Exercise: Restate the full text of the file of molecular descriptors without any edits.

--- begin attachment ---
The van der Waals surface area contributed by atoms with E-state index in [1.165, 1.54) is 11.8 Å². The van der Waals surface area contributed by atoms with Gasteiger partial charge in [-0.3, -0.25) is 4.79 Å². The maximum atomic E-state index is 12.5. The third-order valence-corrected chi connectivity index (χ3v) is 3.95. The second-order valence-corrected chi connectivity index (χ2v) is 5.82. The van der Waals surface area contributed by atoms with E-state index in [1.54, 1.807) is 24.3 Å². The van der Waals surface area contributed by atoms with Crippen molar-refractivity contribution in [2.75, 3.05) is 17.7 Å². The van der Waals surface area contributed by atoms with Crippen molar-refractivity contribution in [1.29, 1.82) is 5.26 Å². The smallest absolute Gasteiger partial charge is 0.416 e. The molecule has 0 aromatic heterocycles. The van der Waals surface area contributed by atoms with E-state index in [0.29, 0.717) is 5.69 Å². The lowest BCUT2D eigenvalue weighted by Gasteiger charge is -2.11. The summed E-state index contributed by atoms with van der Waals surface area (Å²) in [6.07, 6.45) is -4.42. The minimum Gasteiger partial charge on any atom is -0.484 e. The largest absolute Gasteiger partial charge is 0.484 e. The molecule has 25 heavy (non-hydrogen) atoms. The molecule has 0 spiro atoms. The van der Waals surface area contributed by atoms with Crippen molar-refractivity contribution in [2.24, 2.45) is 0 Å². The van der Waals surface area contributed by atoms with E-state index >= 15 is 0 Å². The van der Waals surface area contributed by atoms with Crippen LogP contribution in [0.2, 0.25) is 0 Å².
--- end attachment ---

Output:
The van der Waals surface area contributed by atoms with E-state index in [1.165, 1.54) is 11.8 Å². The van der Waals surface area contributed by atoms with Gasteiger partial charge in [-0.3, -0.25) is 4.79 Å². The maximum atomic E-state index is 12.5. The third-order valence-corrected chi connectivity index (χ3v) is 3.95. The second-order valence-corrected chi connectivity index (χ2v) is 5.82. The van der Waals surface area contributed by atoms with E-state index in [1.54, 1.807) is 24.3 Å². The van der Waals surface area contributed by atoms with Crippen molar-refractivity contribution in [2.75, 3.05) is 17.7 Å². The van der Waals surface area contributed by atoms with Crippen molar-refractivity contribution in [1.29, 1.82) is 5.26 Å². The smallest absolute Gasteiger partial charge is 0.416 e. The molecule has 0 aromatic heterocycles. The van der Waals surface area contributed by atoms with E-state index in [0.29, 0.717) is 5.69 Å². The lowest BCUT2D eigenvalue weighted by Gasteiger charge is -2.11. The summed E-state index contributed by atoms with van der Waals surface area (Å²) in [6.07, 6.45) is -4.42. The minimum Gasteiger partial charge on any atom is -0.484 e. The largest absolute Gasteiger partial charge is 0.484 e. The molecule has 25 heavy (non-hydrogen) atoms. The molecule has 0 spiro atoms. The van der Waals surface area contributed by atoms with Crippen molar-refractivity contribution in [2.24, 2.45) is 0 Å². The van der Waals surface area contributed by atoms with E-state index >= 15 is 0 Å². The van der Waals surface area contributed by atoms with Crippen LogP contribution in [0.2, 0.25) is 0 Å².